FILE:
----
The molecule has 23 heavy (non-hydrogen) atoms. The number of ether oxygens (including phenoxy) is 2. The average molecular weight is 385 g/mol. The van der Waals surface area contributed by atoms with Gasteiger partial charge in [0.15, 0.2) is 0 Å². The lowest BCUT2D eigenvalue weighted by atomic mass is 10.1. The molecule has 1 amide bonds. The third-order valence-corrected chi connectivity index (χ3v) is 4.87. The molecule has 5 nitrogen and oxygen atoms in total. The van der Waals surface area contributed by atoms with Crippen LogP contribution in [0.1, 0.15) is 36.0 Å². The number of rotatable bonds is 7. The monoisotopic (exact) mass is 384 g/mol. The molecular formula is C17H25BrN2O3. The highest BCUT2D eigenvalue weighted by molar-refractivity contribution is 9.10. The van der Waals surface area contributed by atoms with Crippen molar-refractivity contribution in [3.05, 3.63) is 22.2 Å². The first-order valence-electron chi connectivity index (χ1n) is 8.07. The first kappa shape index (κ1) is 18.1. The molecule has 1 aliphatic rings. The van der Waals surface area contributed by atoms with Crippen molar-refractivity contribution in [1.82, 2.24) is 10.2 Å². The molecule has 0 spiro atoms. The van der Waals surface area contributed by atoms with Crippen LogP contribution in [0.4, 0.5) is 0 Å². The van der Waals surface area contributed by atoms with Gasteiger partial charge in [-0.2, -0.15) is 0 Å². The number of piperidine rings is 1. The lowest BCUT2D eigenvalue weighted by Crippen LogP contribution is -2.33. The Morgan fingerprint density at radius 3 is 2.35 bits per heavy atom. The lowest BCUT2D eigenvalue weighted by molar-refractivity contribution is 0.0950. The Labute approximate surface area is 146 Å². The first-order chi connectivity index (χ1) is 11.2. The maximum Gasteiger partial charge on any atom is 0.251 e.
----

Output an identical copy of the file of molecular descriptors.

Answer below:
The molecule has 23 heavy (non-hydrogen) atoms. The number of ether oxygens (including phenoxy) is 2. The average molecular weight is 385 g/mol. The van der Waals surface area contributed by atoms with Gasteiger partial charge in [0.15, 0.2) is 0 Å². The lowest BCUT2D eigenvalue weighted by atomic mass is 10.1. The molecule has 1 amide bonds. The third-order valence-corrected chi connectivity index (χ3v) is 4.87. The molecule has 5 nitrogen and oxygen atoms in total. The van der Waals surface area contributed by atoms with Crippen LogP contribution in [0.1, 0.15) is 36.0 Å². The number of rotatable bonds is 7. The monoisotopic (exact) mass is 384 g/mol. The molecular formula is C17H25BrN2O3. The highest BCUT2D eigenvalue weighted by molar-refractivity contribution is 9.10. The van der Waals surface area contributed by atoms with Crippen molar-refractivity contribution in [3.05, 3.63) is 22.2 Å². The first-order valence-electron chi connectivity index (χ1n) is 8.07. The first kappa shape index (κ1) is 18.1. The molecule has 1 aliphatic rings. The van der Waals surface area contributed by atoms with Crippen molar-refractivity contribution in [1.82, 2.24) is 10.2 Å². The molecule has 0 spiro atoms. The van der Waals surface area contributed by atoms with Crippen LogP contribution in [0.4, 0.5) is 0 Å². The van der Waals surface area contributed by atoms with Gasteiger partial charge in [-0.2, -0.15) is 0 Å². The number of piperidine rings is 1. The lowest BCUT2D eigenvalue weighted by Crippen LogP contribution is -2.33. The Morgan fingerprint density at radius 3 is 2.35 bits per heavy atom. The lowest BCUT2D eigenvalue weighted by molar-refractivity contribution is 0.0950. The Labute approximate surface area is 146 Å². The first-order chi connectivity index (χ1) is 11.2. The maximum Gasteiger partial charge on any atom is 0.251 e.